Published: April 14th, 2023
This protocol demonstrates a unique mouse model of asphyxia cardiac arrest that does not require chest compression for resuscitation. This model is useful for monitoring and imaging the dynamics of brain physiology during cardiac arrest and resuscitation.
Most cardiac arrest (CA) survivors experience varying degrees of neurologic deficits. To understand the mechanisms that underpin CA-induced brain injury and, subsequently, develop effective treatments, experimental CA research is essential. To this end, a few mouse CA models have been established. In most of these models, the mice are placed in the supine position in order to perform chest compression for cardiopulmonary resuscitation (CPR). However, this resuscitation procedure makes the real-time imaging/monitoring of brain physiology during CA and resuscitation challenging. To obtain such critical knowledge, the present protocol presents a mouse asphyxia CA model that does not require the chest compression CPR step. This model allows for the study of dynamic changes in blood flow, vascular structure, electrical potentials, and brain tissue oxygen from the pre-CA baseline to early post-CA reperfusion. Importantly, this model applies to aged mice. Thus, this mouse CA model is expected to be a critical tool for deciphering the impact of CA on brain physiology.
Cardiac arrest (CA) remains a global public health crisis1. More than 356,000 out-of-hospital and 290,000 in-hospital CA cases are reported annually in the US alone, and most CA victims are over 60 years old. Notably, post-CA neurologic impairments are common among survivors, and these represent a major challenge for CA management2,3,4,5. To understand post-CA brain pathologic changes and their effects on neurologic outcomes, various neurophysiologic monitoring and brain tissue monitoring techniq....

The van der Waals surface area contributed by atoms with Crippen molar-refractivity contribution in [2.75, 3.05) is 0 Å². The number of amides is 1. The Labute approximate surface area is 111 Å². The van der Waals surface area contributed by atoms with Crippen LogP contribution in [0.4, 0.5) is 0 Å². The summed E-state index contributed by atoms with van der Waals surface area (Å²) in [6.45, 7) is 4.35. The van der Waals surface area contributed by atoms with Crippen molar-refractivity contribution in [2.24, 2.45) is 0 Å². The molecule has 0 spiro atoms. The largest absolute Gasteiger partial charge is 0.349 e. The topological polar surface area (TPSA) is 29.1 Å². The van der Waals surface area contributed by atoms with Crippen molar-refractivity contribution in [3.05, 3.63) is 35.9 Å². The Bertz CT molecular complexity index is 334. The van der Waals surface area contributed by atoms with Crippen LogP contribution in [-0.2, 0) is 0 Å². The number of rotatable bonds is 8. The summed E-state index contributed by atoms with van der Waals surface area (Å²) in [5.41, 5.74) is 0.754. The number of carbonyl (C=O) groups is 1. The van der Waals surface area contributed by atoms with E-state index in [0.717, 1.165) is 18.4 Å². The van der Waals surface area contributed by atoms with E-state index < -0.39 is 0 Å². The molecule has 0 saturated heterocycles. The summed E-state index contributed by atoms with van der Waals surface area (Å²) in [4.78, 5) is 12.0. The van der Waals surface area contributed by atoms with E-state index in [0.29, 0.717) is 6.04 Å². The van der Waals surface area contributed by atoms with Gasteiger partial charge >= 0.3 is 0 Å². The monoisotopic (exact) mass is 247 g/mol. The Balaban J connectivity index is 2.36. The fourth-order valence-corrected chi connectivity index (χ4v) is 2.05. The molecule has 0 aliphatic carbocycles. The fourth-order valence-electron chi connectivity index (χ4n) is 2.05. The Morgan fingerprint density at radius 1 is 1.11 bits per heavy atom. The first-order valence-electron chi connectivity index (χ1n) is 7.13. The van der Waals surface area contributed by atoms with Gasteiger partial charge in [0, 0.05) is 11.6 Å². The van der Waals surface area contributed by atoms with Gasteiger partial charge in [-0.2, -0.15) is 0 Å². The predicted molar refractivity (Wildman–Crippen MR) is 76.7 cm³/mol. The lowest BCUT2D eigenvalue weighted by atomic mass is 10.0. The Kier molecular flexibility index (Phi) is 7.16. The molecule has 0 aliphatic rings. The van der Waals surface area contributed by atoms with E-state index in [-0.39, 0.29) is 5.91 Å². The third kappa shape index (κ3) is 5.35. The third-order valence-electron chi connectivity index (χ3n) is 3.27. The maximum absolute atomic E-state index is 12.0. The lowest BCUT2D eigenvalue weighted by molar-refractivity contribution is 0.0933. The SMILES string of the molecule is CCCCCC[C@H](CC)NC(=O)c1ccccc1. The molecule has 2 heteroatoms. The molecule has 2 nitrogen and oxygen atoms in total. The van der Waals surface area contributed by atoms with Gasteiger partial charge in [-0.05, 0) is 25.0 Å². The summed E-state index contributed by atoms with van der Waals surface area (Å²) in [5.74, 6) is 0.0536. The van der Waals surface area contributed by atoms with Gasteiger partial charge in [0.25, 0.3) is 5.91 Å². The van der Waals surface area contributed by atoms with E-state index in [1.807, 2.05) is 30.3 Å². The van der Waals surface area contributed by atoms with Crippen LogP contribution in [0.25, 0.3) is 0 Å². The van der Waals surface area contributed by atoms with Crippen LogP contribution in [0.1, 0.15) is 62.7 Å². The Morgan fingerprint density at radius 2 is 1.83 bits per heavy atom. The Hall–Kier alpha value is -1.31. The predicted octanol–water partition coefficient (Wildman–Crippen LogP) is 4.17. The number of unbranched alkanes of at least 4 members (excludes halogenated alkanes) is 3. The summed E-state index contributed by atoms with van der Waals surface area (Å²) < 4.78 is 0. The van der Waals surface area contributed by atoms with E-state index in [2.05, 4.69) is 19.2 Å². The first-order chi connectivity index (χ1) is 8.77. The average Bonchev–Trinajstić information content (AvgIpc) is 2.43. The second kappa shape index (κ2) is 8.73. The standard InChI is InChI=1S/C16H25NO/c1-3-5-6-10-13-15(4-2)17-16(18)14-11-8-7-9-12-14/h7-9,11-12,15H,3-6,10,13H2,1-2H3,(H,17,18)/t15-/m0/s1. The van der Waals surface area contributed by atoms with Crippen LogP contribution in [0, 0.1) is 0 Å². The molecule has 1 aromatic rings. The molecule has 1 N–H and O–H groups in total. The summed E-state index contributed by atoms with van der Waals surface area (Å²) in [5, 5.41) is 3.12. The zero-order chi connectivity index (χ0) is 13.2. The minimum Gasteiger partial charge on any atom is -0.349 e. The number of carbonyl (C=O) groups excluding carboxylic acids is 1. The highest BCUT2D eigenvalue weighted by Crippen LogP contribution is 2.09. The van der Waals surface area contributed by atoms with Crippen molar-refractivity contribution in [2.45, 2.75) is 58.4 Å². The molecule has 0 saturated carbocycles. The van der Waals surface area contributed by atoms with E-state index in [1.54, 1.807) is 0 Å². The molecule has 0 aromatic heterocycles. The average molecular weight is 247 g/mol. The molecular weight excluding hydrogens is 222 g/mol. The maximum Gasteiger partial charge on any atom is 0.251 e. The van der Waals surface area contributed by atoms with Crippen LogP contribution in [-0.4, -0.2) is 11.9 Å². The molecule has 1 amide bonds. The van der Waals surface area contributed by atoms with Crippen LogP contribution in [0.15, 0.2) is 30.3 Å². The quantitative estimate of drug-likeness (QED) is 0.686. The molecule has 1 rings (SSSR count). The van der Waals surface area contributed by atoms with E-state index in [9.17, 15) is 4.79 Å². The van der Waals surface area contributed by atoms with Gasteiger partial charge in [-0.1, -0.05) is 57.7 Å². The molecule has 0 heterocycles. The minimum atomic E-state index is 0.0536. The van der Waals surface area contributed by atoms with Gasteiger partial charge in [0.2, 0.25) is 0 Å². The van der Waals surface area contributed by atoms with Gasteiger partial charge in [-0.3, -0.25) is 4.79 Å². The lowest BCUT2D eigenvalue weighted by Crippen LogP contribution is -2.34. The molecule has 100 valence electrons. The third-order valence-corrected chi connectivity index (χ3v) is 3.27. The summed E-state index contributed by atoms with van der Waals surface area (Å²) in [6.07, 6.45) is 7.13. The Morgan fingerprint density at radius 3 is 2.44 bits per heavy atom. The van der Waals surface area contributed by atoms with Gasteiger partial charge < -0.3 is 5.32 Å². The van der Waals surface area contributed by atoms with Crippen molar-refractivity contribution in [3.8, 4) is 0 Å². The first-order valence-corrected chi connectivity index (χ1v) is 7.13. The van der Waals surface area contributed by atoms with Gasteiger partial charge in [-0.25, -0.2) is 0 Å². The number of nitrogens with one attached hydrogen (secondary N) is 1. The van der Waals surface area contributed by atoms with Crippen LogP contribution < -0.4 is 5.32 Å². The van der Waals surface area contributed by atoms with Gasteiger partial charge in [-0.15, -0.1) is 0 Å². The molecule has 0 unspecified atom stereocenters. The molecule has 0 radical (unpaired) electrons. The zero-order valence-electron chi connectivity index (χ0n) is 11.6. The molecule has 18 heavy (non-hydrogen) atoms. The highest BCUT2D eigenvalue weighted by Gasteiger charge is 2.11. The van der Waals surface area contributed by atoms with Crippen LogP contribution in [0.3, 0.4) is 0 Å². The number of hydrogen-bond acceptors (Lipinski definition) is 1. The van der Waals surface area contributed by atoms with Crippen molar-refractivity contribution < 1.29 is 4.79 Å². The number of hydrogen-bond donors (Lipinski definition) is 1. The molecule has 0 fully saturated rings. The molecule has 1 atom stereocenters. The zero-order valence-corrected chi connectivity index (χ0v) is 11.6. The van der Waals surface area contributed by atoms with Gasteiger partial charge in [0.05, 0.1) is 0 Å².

All the procedures described here were conducted in accordance with the National Institutes of Health (NIH) guidelines for the care and use of animals in research, and the protocol was approved by the Duke Institute of Animal Care and Use Committee (IACUC). C57BL/6 male and female mice aged 8-10 weeks old were used for the present study.
1. Surgical preparation
To induce CA, the mouse was anesthetized with 1.5% isoflurane and ventilated with 100% nitrogen. This condition led to severe bradycardia in 45 s (Figure 1). Following 2 min of anoxia, the heart rate dramatically reduced (Figure 2), the blood pressure decreased below 20 mmHg, and the cerebral blood flow ceased completely (Figure 1). As the isoflurane was turned off, the body temperature was no longer managed and slowly dropped .......
In experimental CA studies, asphyxia, potassium chloride injections, or electrical current-derived ventricular fibrillation have been used to induce CA16,17,18,19,20,21,22,23. Normally, CPR is required for resuscitation in these CA models, especially in mic.......
The authors thank Kathy Gage for her editorial support. This study was supported by funds from the Department of Anesthesiology (Duke University Medical Center), American Heart Association grant (18CSA34080277), and National Institutes of Health (NIH) grants (NS099590, HL157354, NS117973, and NS127163).....
|Animal Bio Amp
|Heparin sodium injection, USP
|Laser Doppler perfusion monitor
|Laser speckle imaging system
|Lubricant eye ointment
|Bausch + Lomb
|Mouse rectal probe
|29 Ga, 1.5 mm socket
|Optic plastic fibre
|2.5 mm Speculum
|Injectable 50 mg/ml
|Small animal ventilator
|Triple antibioric & pain relief
|0.9% sodium chroride
|1 mL plastic syringe
|4-0 silk suture
|Black braided silk
|6-0 nylon suture
|8.4% sodium bicarbonate Inj., USP
|20 G IV catheter
|20GA 1.6 IN
|30 G PrecisionGlide needle
|30 G X 1/2
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